Let’s see… poor acting… threadbare plot… rotten script… token name actor Jackie Coogan in cameo that opens with him flushing the toilet… plot mostly involves teens having sex… movie gets hijacked by a thirty-minute backstory that mostly involves gypsies having sex… movie sets itself up for a sequel that never happened… director’s other films mostly have titles like A THOUSAND AND ONE EROTIC NIGHTS and HOTTEST PARTIES… tagline was “It’s not human, and it’s got an axe!”… tagline not particularly accurate, as it is human and only uses an axe once…

Conclusion: This is one of those movies that amply demonstrates why slasher films don’t get that much respect.

Our Man Flint (1966)

Article 3529 by Dave Sindelar
Viewing Date: 3-19-2011
Posting Date: 4-13-2011
Directed by Daniel Mann
Featuring James Coburn, Lee J. Cobb, Gila Golan
Country: USA
What it is: Bond-style spy thriller

When a cabal of scientists discovers a way to control the weather, thereby gaining the ability to cause worldwide destruction, an outside agent known as Derek Flint is recruited to find and defeat the scientists.

For my money, the Flint movies were the best James Bond knockoffs to follow in the wake of that phenomenon. If anything, I may even like them better. This movie is more overtly comic than the Bond movies without becoming merely farcical. It’s less stunt-oriented than the Bond series, but since I’m no big fan of stunts for the sake of stunts, I’m fine with that. I also like the twists that Flint has to the superspy prototype; he also has a lightning speed deductive ability similar to that of Sherlock Holmes, for example. It’s also nice to see a spy movie of this type that doesn’t try to confuse you with the plot; never did I find myself confused as to what was going on. It takes a quick, direct jab at James Bond when Flint encounters agent 008. All in all, I found this one satisfying and fun. My favorite joke – Flint is introduced to Dr. Wu and Dr. Schneider.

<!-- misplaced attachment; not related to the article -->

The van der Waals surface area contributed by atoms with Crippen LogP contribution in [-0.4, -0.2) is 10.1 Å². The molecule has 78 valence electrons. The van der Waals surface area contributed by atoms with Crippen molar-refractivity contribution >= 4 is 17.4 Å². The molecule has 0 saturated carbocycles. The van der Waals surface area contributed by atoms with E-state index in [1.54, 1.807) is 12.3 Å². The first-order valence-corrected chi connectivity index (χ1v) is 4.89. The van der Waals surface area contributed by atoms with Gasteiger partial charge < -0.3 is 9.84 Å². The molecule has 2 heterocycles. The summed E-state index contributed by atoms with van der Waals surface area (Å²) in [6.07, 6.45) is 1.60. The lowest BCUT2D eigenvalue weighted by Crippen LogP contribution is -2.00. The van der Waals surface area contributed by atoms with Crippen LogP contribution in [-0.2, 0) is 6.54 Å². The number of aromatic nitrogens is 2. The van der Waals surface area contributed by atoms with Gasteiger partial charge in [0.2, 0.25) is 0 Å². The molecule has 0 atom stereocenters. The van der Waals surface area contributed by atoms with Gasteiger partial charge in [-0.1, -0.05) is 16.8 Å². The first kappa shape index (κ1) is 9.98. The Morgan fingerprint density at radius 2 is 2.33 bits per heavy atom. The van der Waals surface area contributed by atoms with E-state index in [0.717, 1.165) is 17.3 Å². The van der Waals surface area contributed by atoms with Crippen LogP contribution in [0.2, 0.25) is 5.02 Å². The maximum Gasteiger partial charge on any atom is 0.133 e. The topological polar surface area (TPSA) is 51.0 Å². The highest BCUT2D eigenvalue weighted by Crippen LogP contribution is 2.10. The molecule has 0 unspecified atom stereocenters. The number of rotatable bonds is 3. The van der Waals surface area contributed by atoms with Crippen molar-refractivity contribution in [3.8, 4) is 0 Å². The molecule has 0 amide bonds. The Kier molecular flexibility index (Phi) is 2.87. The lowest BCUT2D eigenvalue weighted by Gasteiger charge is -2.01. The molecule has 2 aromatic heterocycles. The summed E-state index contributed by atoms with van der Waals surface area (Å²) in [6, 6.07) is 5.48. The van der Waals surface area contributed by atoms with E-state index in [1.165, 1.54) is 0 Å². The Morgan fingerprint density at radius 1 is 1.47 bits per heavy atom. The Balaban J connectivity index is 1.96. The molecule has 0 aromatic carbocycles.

Die Nonne von Verona (1973)

aka Le monache di Sant’Arcangelo, The Nuns of St. Archangelo
Article 3528 by Dave Sindelar
Viewing Date: 3-18-2011
Posting Date: 4-12-2011
Directed by Domenico Paolella
Featuring Anne Heywood, Luc Merenda, Omella Muti
Country: France / Italy
What it is: Nunsploitation

On the death of the mother superior, a nun of the convent uses political manipulation to gain her position. However, the convent has attracted the attention of the Inquisition…

I’m a bit mystified by the appeal of the whole “nunsploitation” genre, but because it doesn’t of necessity end up in the genres I’m covering, I’ll probably only be watching a fraction of them. In this case, the only reason for its inclusion in this series is the presence of a handful of torture sequences, nudging it in the direction of horror. By the standards of the genre, this one is pretty mild; there’s sex, nudity and torture, but less than I expected. Most of the movie is actually concerned with the plot, which is based on a true story, and the story itself is fairly decent until it decides to get all preachy with its message (that the judges of the corruption at the convent are equally corrupt themselves). Still, the movie occasionally gets a little too desperate in employing its exploitation elements; when one nun is dying of poison and rips open her clothes so we can see her breasts, I get the sense it’s a cheap attempt to work in one last bit of nudity before the movie closes. Granted, that’s probably what fans of this genre want.

Dr. Black, Mr. Hyde (1976)

DR. BLACK, MR. HYDE (1976)
Article 3527 by Dave Sindelar
Viewing Date: 3-17-2011
Posting Date: 4-11-2011
Directed by William Crain
Featuring Bernie Casey, Rosalind Cash, Marie O’Henry
Country: USA
What it is: Blaxploitation horror

A black doctor works on a serum designed to rebuild damaged livers, but is unable to solve the problem of its side effects without human guinea pigs. He tries the serum on himself, and turns into a superhuman crazed white man with a penchant for killing hookers.

Well, the movie is sincere, features some authentic locations, has some good acting moments from Bernie Casey, and has one good jump scene. The script, however, is horribly uneven and inconsistent, particularly in its portrayal of the Mr. Hyde character and the nature of his powers. For one thing, the movie is simply not consistent in just how much in control of himself Hyde is; sometimes he seems coherent and focused, other times he seems like an inarticulate animal. Furthermore, the side effects are way over the top; having him turn white and become a crazed killer is one thing, but endowing him with superpowers really strains credibility. And they aren’t even consistent with that; sometimes he’s invulnerable to bullets, other times not. When the script actually gives Bernie Casey something to play with (such as when he tells the story that explains his desire to cure liver ailments AND his distrust of hookers), he does a fine job, but the script all too often leaves him foundering. Somewhere in here, there’s a better movie waiting to get out, but the script was in need of a few more revisions.